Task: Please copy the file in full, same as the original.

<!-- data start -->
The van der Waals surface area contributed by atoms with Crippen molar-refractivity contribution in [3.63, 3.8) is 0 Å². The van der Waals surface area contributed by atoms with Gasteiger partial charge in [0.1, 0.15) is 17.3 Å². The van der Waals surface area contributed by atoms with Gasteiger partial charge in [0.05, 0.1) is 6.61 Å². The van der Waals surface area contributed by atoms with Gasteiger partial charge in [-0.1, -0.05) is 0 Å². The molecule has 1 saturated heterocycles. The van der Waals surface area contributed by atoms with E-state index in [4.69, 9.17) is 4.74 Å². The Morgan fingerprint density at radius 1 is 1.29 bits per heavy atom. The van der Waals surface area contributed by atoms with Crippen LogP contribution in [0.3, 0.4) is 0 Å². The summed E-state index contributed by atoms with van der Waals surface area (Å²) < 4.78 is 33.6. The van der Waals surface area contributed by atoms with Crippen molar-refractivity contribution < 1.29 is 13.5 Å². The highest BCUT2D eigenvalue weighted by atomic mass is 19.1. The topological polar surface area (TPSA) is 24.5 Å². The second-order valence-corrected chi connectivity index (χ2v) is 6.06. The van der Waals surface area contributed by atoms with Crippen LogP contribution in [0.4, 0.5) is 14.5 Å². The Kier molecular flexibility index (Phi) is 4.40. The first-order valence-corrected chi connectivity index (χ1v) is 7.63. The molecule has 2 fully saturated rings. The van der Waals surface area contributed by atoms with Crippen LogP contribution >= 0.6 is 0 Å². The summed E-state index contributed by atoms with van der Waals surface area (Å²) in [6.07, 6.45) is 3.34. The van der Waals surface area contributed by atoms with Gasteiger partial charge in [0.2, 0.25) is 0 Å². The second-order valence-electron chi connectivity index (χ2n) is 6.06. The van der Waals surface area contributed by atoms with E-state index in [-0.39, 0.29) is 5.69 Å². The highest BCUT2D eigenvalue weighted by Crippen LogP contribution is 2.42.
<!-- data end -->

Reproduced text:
The van der Waals surface area contributed by atoms with Crippen molar-refractivity contribution in [3.63, 3.8) is 0 Å². The van der Waals surface area contributed by atoms with Gasteiger partial charge in [0.1, 0.15) is 17.3 Å². The van der Waals surface area contributed by atoms with Gasteiger partial charge in [0.05, 0.1) is 6.61 Å². The van der Waals surface area contributed by atoms with Gasteiger partial charge in [-0.1, -0.05) is 0 Å². The molecule has 1 saturated heterocycles. The van der Waals surface area contributed by atoms with E-state index in [4.69, 9.17) is 4.74 Å². The Morgan fingerprint density at radius 1 is 1.29 bits per heavy atom. The van der Waals surface area contributed by atoms with Crippen LogP contribution in [0.3, 0.4) is 0 Å². The summed E-state index contributed by atoms with van der Waals surface area (Å²) < 4.78 is 33.6. The van der Waals surface area contributed by atoms with Crippen molar-refractivity contribution < 1.29 is 13.5 Å². The highest BCUT2D eigenvalue weighted by atomic mass is 19.1. The topological polar surface area (TPSA) is 24.5 Å². The second-order valence-corrected chi connectivity index (χ2v) is 6.06. The van der Waals surface area contributed by atoms with Crippen LogP contribution in [0.4, 0.5) is 14.5 Å². The Kier molecular flexibility index (Phi) is 4.40. The first-order valence-corrected chi connectivity index (χ1v) is 7.63. The molecule has 2 fully saturated rings. The van der Waals surface area contributed by atoms with Crippen LogP contribution >= 0.6 is 0 Å². The summed E-state index contributed by atoms with van der Waals surface area (Å²) in [6.07, 6.45) is 3.34. The van der Waals surface area contributed by atoms with Gasteiger partial charge in [0.2, 0.25) is 0 Å². The second-order valence-electron chi connectivity index (χ2n) is 6.06. The van der Waals surface area contributed by atoms with E-state index in [-0.39, 0.29) is 5.69 Å². The highest BCUT2D eigenvalue weighted by Crippen LogP contribution is 2.42.